Do Springer Spaniels Get More Spots As They Age?

Springer spaniels can get more spots as they grow older. When they are still embryos, their pigment cells slowly move away from their spinal cord to the rest of the body. These spots then become more noticeable when they get older.

Every Springer spaniel is unique, and while they might look very similar, if you pay close attention, you will notice that the spots can be somewhat random depending on the dog. The reason for this is because of various factors with one of them mainly being genetic.

When Do Springer Spaniels Get Their Spots?

It all starts when your Springer spaniel is just an embryo. During this time, pigment cells will begin to make the journey from the spinal cord to other parts of your pooch’s body. Once the cells start to migrate to these different areas, they begin to clone themselves in that specific region.

When the cells clone themselves, they will obviously be of the same color, and so that area of the skin will have the same uniform color as well.

So, all of those darker spots on your Springer spaniel, regardless of whether they are large or small spots, are just grouped pigment cells that had initially clone themselves after they migrated to that area. And all the white spots, no matter how big or small, are unpigmented.

This is where it gets interesting…

When you asked that question of whether Springer spaniels can get more spots throughout their lives, it becomes possible because of the rate at which those cells develop or decide to migrate from the spinal cord.

So, while your dog might start off with certain areas that have darker colors, when they’re adults, those pigment cells will continue to divide and even migrate at a slower pace further away from the spinal cord.

Because of this, what you’re probably noticing is certain spots that are breaking away from others due to the divided cells that are migrating.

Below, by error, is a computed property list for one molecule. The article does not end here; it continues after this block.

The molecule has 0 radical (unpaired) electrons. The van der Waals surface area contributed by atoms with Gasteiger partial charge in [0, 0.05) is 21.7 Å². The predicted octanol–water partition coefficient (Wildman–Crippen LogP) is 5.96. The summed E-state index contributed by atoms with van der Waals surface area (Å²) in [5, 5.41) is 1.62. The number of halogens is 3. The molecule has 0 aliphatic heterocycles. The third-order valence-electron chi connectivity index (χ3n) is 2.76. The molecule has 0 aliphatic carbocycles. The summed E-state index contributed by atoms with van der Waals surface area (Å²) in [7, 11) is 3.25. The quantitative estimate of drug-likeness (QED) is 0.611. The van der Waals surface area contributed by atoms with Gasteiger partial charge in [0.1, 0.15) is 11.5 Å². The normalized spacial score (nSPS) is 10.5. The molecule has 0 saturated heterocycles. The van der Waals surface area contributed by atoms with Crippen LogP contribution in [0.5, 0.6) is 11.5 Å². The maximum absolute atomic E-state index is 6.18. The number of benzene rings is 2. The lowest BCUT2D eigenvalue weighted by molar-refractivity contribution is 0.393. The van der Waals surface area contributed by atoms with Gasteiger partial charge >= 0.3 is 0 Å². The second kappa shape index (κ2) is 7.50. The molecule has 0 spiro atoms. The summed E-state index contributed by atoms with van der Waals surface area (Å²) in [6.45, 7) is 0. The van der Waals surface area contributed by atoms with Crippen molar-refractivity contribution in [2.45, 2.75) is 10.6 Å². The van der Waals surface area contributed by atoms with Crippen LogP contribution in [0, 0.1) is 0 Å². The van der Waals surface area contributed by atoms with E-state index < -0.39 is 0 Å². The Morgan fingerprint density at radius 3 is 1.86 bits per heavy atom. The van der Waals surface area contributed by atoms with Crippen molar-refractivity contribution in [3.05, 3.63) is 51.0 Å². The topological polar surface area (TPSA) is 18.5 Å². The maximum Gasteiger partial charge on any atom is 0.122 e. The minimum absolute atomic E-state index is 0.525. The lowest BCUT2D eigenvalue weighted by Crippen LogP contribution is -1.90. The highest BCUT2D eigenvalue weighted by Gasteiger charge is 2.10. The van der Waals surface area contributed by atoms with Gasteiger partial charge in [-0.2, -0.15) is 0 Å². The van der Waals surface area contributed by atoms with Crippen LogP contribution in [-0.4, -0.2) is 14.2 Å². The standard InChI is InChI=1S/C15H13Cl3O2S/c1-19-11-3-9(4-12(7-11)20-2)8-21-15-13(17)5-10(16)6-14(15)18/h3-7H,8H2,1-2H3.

However, as I mentioned before, every dog is different, and depending on their environmental influences, especially during the embryo stage, these pigment cells could move quicker or slower. When we speak about environmental influences, it could be anything from radiation to various chemicals that could slow this movement.

That being said, one of the main influences on how your Springer spaniel’s spots will look is largely determined by your dog’s genes.

Why Do Springer Spaniels Have Spots?

To answer this question, you first need to define what a spot is. For most people, it is the darker colors that they see on their dogs that’s not white. However, technically, it is actually the white areas of your dog that are considered to be spots.

So, a dog with black spots is actually a black dog with white spots.

The reason for this is because these are the areas that don’t have pigments. Dogs that have white spots are usually called a piebald or parti-colored dog.

To get a better understanding, let’s go a bit deeper into how this all works. When we speak about pigments, we are actually referring to melanin. Melanin is produced and contained by cells called melanocytes.

It is these cells that migrate from the spinal cord of your dog when it’s an embryo to other areas of the body and then clone themselves. Another reason why they do this is to make sure that your dog has all the melanin it needs in order to block UV from damaging the DNA.

However, due to genetics and breeding, not all dogs are able to have enough melanin migrate over the whole body in order to create one uniform color of brown, black, red, tan or any other color that is common in dogs.

In fact, dogs started to get white spots since thousands of years ago, so this is not something that happened overnight.

Also, another important point to bear in mind is that the distribution of these white spots is not completely random. There is some form of probability in terms of how they are distributed, and therefore patterns can actually be predicted statistically.

So, the reason why your Springer spaniel has white spots is simply because of genetics, but to some degree, breeding has somehow interfered with the number of melanocytes that have migrated into certain areas of your pooch’s body.

And then, when you include other external factors, you have that uniqueness in your Springer spaniel that makes him or her special to you.

What Pigment Colors Do Springer Spaniels Come In?

This will depend on the type of Springer spaniel you have. If you have an English Springer, then the accepted colors that define them would be black and white; black white and tan; liver and white; liver white and tan; white and black; white and liver.

Welsh Springer spaniels, however, are red and white.

It Can Also Look Like Your Springer Spaniel Has Grown More Spots

So, it’s finally that time of the year where you decide you need to give your pooch a long overdue haircut. After you’ve completed the job, you notice that there are so many new dark spots that you didn’t notice before.

This is completely normal, because you were simply removing a lot of the hair that was covering those spots which have always been there hiding underneath all of that fur.


Don’t fret if you see if you knew spots on your Springer spaniel. Unless your pooch looks completely different to the pooch you knew yesterday, there’s no need to go back to the park to find the dog owner that accidentally swapped yours with his!